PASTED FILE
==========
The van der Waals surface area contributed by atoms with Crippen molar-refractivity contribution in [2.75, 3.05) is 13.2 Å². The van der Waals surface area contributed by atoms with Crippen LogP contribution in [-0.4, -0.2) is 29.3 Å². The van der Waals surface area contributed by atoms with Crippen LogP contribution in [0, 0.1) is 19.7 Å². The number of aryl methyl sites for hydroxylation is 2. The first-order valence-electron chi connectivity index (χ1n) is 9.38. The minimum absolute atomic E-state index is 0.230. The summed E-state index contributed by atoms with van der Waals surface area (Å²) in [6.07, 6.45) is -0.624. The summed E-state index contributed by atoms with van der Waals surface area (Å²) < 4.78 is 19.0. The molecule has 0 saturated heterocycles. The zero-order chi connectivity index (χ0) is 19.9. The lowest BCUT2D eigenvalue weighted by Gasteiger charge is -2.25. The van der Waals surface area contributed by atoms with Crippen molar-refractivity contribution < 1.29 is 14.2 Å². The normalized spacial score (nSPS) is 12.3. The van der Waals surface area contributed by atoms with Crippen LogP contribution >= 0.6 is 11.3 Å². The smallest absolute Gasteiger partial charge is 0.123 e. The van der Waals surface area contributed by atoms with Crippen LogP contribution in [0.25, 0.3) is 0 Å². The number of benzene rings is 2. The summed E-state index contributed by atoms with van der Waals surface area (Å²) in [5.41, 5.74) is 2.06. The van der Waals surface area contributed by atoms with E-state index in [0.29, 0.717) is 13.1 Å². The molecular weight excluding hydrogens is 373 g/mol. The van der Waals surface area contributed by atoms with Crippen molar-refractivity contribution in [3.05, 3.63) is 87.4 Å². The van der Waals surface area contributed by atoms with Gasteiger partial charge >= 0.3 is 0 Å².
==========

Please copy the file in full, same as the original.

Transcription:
The van der Waals surface area contributed by atoms with Crippen molar-refractivity contribution in [2.75, 3.05) is 13.2 Å². The van der Waals surface area contributed by atoms with Crippen LogP contribution in [-0.4, -0.2) is 29.3 Å². The van der Waals surface area contributed by atoms with Crippen LogP contribution in [0, 0.1) is 19.7 Å². The number of aryl methyl sites for hydroxylation is 2. The first-order valence-electron chi connectivity index (χ1n) is 9.38. The minimum absolute atomic E-state index is 0.230. The summed E-state index contributed by atoms with van der Waals surface area (Å²) in [6.07, 6.45) is -0.624. The summed E-state index contributed by atoms with van der Waals surface area (Å²) < 4.78 is 19.0. The molecule has 0 saturated heterocycles. The zero-order chi connectivity index (χ0) is 19.9. The lowest BCUT2D eigenvalue weighted by Gasteiger charge is -2.25. The van der Waals surface area contributed by atoms with Crippen molar-refractivity contribution < 1.29 is 14.2 Å². The normalized spacial score (nSPS) is 12.3. The van der Waals surface area contributed by atoms with Crippen LogP contribution >= 0.6 is 11.3 Å². The smallest absolute Gasteiger partial charge is 0.123 e. The van der Waals surface area contributed by atoms with Crippen LogP contribution in [0.25, 0.3) is 0 Å². The number of benzene rings is 2. The summed E-state index contributed by atoms with van der Waals surface area (Å²) in [5.41, 5.74) is 2.06. The van der Waals surface area contributed by atoms with E-state index in [0.29, 0.717) is 13.1 Å². The molecular weight excluding hydrogens is 373 g/mol. The van der Waals surface area contributed by atoms with Crippen molar-refractivity contribution in [3.05, 3.63) is 87.4 Å². The van der Waals surface area contributed by atoms with Gasteiger partial charge >= 0.3 is 0 Å².